Thursday, May 3, 2012

The Other Teal Terror: Royal Enfield C5

By Scott Araujo

Andy and I have a lot in common: a passion for small cars, a love of good wine and beer, and wives who, as first generation Americans, don't always get their idioms right. What else? We both own tiny machines in slightly less than masculine colors that are a little underpowered and way more fun than you might expect. This is my daily ride, a 2010 Royal Enfield C5. I've got about 9,000 miles on it so far and it has certainly been an experience.

Royal Enfield has a long and rich history. Founded in 1893 in Redditch, England making bicycles, they then moned on to making quadricycles. They made their first motorcycle around 1911 1901. They made them for a few years, took a few years off, then started again around 1911 and haven't stopped making them since. That's over one hundred years of continuous production. In the mid fifties they were sending so many bikes to India for the police and military that they set up an assembly plant there so the bikes could be shipped partially disassembled. By the mid sixties, Japanese bikes and the Harley Davidson Sportster (yes, it really used to be a sport bike) had sounded the death knell of the British sporting motorcycle industry and the Redditch plant closed shop, sending all their equipment to India where they spun up full production.

The little bikes were stout and hearty for their time. They had technical innovations like the first swingarm suspension used on a production motorcycle. They did well in racing and trials in the hands of privateers, there was never a factory funded team.

Spin forward a few decades and India is still making the same bike, the Royal Enfield Bullet. And I mean the same bike. There were only very minor modifications made for nearly fifty years. You could buy a "brand new" Royal Enfield and legally race it in vintage classes, it had changed that little. You could bolt brand new parts right on to a fifties bike.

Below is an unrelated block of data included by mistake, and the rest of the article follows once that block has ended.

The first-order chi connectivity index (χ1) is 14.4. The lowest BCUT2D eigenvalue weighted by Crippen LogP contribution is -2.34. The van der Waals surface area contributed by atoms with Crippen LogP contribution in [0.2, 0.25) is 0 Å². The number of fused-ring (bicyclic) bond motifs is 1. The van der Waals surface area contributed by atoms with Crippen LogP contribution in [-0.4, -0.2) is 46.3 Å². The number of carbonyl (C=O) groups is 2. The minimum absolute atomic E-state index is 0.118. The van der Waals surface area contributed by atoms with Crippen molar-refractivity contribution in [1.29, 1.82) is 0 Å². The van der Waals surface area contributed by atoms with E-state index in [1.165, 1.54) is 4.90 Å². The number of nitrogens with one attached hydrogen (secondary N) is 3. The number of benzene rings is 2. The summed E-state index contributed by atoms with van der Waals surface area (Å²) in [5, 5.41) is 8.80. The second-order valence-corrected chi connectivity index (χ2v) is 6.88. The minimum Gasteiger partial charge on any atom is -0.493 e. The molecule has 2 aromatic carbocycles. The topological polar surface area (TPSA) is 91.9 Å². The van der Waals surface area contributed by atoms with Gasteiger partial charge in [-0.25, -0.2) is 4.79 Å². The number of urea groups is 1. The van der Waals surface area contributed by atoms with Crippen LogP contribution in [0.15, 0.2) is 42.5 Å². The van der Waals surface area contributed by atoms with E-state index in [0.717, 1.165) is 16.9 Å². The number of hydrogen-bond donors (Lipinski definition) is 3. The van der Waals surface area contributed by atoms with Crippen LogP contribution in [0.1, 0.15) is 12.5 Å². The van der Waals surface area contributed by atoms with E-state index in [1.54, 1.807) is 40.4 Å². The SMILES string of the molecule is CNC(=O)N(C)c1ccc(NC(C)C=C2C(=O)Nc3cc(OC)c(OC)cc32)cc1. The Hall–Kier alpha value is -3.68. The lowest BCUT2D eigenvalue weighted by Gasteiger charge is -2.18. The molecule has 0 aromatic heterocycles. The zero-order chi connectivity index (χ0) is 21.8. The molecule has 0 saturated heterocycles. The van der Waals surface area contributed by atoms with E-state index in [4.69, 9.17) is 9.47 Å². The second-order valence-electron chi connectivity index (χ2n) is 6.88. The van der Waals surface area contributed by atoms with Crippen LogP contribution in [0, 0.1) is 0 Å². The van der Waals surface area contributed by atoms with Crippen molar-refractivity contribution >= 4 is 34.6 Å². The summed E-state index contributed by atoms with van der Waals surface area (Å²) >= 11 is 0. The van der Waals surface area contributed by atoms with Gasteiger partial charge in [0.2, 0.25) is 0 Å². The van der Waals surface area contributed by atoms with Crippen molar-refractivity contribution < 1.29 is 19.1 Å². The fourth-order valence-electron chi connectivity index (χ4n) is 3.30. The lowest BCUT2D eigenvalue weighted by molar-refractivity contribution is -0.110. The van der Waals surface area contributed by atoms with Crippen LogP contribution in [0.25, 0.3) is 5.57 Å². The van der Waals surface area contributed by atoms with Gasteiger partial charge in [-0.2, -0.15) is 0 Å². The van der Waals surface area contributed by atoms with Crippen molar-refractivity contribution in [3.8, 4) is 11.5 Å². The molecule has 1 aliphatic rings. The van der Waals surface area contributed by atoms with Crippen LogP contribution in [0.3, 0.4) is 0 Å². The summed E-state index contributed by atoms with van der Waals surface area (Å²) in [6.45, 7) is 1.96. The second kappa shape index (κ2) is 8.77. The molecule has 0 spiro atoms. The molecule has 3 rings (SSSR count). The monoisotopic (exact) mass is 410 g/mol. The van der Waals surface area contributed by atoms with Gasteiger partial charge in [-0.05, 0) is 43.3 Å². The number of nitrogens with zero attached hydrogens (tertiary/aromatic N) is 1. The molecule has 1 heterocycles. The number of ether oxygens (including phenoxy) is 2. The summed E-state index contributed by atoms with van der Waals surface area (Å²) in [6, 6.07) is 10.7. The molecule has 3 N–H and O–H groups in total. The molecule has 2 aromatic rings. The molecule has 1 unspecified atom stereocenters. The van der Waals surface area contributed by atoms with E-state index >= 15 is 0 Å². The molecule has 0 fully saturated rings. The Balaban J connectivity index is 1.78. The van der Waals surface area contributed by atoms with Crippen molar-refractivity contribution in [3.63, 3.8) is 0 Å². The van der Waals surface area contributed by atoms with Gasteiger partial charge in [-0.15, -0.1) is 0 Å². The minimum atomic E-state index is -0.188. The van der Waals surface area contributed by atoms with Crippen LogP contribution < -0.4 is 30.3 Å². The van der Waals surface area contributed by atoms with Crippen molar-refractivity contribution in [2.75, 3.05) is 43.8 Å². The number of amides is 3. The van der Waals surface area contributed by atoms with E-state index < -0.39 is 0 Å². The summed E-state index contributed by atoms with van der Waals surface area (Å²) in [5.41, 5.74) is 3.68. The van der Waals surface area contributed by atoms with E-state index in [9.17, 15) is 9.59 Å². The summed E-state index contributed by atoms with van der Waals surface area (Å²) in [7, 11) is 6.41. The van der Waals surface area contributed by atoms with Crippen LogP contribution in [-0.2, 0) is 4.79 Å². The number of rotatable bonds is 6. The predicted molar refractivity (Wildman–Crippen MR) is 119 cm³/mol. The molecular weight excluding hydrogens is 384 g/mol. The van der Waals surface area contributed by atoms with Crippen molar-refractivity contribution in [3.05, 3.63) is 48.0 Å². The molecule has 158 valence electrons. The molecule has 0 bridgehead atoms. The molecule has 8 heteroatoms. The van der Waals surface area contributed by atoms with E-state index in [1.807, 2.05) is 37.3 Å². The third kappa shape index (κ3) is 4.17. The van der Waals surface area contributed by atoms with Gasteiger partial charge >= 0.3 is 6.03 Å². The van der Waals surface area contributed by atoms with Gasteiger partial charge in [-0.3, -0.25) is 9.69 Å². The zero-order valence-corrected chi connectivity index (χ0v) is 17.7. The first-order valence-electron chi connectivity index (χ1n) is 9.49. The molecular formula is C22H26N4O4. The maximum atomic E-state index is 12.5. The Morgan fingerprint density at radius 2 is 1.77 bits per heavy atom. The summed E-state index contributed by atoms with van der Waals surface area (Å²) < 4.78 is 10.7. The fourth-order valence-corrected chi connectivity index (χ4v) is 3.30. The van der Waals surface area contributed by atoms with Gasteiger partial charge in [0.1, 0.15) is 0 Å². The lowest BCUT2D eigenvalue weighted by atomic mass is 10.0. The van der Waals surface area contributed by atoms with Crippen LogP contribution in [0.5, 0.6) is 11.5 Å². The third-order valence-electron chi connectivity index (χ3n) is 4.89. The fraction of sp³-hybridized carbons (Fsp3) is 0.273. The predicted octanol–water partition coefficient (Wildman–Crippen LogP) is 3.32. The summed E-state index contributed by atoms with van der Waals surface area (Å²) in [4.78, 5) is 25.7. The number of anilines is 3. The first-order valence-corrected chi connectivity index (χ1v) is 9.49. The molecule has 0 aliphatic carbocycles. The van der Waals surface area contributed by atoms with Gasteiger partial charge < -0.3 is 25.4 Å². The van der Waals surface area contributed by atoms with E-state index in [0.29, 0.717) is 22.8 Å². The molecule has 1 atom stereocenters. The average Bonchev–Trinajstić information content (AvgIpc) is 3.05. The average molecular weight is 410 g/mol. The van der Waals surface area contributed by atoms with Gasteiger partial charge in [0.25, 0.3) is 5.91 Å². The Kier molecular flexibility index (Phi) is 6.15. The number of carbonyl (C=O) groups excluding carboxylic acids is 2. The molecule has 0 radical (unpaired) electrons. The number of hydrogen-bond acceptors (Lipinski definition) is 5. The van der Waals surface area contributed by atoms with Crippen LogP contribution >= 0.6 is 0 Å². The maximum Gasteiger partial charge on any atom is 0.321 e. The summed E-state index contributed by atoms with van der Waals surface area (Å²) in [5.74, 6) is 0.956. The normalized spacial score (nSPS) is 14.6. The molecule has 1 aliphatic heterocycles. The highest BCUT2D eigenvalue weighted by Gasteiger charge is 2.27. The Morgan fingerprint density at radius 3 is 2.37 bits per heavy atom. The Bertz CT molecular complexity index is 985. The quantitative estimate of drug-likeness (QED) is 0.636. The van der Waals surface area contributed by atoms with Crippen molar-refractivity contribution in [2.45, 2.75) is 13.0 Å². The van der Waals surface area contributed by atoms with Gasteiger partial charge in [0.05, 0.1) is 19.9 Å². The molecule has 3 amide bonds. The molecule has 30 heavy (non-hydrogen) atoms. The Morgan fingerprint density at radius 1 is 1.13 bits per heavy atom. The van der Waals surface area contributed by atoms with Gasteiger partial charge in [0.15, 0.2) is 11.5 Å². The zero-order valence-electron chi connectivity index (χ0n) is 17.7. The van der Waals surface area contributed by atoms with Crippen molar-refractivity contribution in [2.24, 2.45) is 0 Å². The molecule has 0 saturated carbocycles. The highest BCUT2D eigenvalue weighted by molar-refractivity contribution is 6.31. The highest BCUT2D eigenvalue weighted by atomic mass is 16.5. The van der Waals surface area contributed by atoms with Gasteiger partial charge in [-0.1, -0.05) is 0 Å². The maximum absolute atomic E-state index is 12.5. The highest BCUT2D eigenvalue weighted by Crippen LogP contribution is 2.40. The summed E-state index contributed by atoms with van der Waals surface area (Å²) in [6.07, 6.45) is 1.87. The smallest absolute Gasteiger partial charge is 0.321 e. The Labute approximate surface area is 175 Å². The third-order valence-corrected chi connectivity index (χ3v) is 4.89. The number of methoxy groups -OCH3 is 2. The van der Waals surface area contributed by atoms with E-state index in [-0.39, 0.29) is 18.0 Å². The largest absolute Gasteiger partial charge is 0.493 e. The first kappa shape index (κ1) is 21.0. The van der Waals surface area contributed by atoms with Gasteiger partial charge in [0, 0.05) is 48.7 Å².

What was state of the art in the mid fifties was now showing its age. The bike had a top speed of around 60mph on a good day and any significant time spent there was tempting an engine seizure from the anemic oil pump. It still had 6V electrics, points ignition, drum brakes front and rear, and was kick-start only. It was not terribly reliable by modern standards and the emissions left a lot to be desired.

Around 2005 they created the AVL or Advanced Lean Burn engine. It replaced the iron cylinder with an alloy one and raised the compression from 5.5:1 to 8.5:1. Emissions were lowered and 12V electrics became standard, as did electric start.

The AVL didn't last long. It was still way too dirty to meet emissions in many international markets. In 2009 they introduced the UCE or Unit Construction Engine. While the AVL had been a makeover this was a fresh start. The new bike had electronic ignition, electronic fuel injection, hydraulic lifters, a hydraulic front disc brake, and unit construction. Previously, the engine and transmission had separate lubrication. With the UCE the engine and transmission shared a single oil supply.

The New Generation
While totally fresh there was a huge premium placed on tradition. The engine still has a primary chain to transfer power from the engine to the transmission instead of the more common gear drive used in most bikes today. It gives the engine the characteristic short, upright look of a true British bike. They have an undersquare 84/90mm bore/stroke to get the great low end torque and distinctive engine "thump" that aficionados prize in the original. While the front end now has a disc brake it is on the left hand side, so when the bike is parked on the side stand and leaned over it tucks nicely away and isn't too noticeable. Top speed is now about 80mph with solid oil pressure.

The bikes are still hand made and one look at the frame will prove it. These are obviously not the perfect robot welds of a superbike. Lumpy but clean and obviously done by hand. Hammers and dollies are still used on the assembly line. Several models get hand painted pinstripes as well.